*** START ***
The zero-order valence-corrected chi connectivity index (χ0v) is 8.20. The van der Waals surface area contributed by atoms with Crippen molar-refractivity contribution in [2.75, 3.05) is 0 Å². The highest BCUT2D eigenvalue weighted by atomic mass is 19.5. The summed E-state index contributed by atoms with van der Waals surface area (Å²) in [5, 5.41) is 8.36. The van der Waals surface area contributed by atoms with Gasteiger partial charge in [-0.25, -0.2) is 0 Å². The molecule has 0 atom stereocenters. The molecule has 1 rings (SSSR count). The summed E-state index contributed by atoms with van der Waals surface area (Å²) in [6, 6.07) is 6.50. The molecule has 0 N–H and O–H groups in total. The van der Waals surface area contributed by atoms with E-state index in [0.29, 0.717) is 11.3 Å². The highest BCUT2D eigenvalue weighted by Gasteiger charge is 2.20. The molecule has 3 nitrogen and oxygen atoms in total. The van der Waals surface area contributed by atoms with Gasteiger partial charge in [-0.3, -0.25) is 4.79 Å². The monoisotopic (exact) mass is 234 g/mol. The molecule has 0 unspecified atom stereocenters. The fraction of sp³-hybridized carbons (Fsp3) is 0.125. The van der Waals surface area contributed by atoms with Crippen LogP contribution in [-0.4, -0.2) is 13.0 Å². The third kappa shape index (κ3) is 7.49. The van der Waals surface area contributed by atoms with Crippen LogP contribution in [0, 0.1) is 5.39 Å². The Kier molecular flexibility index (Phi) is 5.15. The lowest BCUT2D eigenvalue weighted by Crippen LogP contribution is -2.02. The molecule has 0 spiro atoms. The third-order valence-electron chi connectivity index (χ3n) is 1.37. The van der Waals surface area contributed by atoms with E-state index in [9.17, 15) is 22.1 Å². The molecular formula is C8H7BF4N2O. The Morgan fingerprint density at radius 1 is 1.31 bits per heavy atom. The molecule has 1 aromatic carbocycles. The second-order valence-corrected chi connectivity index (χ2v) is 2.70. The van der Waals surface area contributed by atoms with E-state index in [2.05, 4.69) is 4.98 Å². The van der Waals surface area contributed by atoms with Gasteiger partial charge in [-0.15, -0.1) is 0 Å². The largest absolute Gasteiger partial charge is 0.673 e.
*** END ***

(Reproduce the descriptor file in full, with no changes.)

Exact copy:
The zero-order valence-corrected chi connectivity index (χ0v) is 8.20. The van der Waals surface area contributed by atoms with Crippen molar-refractivity contribution in [2.75, 3.05) is 0 Å². The highest BCUT2D eigenvalue weighted by atomic mass is 19.5. The summed E-state index contributed by atoms with van der Waals surface area (Å²) in [5, 5.41) is 8.36. The van der Waals surface area contributed by atoms with Gasteiger partial charge in [-0.25, -0.2) is 0 Å². The molecule has 0 atom stereocenters. The molecule has 1 rings (SSSR count). The summed E-state index contributed by atoms with van der Waals surface area (Å²) in [6, 6.07) is 6.50. The molecule has 0 N–H and O–H groups in total. The van der Waals surface area contributed by atoms with E-state index in [0.29, 0.717) is 11.3 Å². The highest BCUT2D eigenvalue weighted by Gasteiger charge is 2.20. The molecule has 3 nitrogen and oxygen atoms in total. The van der Waals surface area contributed by atoms with Gasteiger partial charge in [-0.3, -0.25) is 4.79 Å². The monoisotopic (exact) mass is 234 g/mol. The molecule has 0 unspecified atom stereocenters. The fraction of sp³-hybridized carbons (Fsp3) is 0.125. The van der Waals surface area contributed by atoms with Crippen LogP contribution in [-0.4, -0.2) is 13.0 Å². The third kappa shape index (κ3) is 7.49. The van der Waals surface area contributed by atoms with Crippen LogP contribution in [0, 0.1) is 5.39 Å². The Kier molecular flexibility index (Phi) is 5.15. The lowest BCUT2D eigenvalue weighted by Crippen LogP contribution is -2.02. The molecule has 0 spiro atoms. The third-order valence-electron chi connectivity index (χ3n) is 1.37. The van der Waals surface area contributed by atoms with E-state index in [9.17, 15) is 22.1 Å². The molecular formula is C8H7BF4N2O. The Morgan fingerprint density at radius 1 is 1.31 bits per heavy atom. The molecule has 1 aromatic carbocycles. The second-order valence-corrected chi connectivity index (χ2v) is 2.70. The van der Waals surface area contributed by atoms with E-state index in [2.05, 4.69) is 4.98 Å². The van der Waals surface area contributed by atoms with Gasteiger partial charge in [-0.15, -0.1) is 0 Å². The largest absolute Gasteiger partial charge is 0.673 e.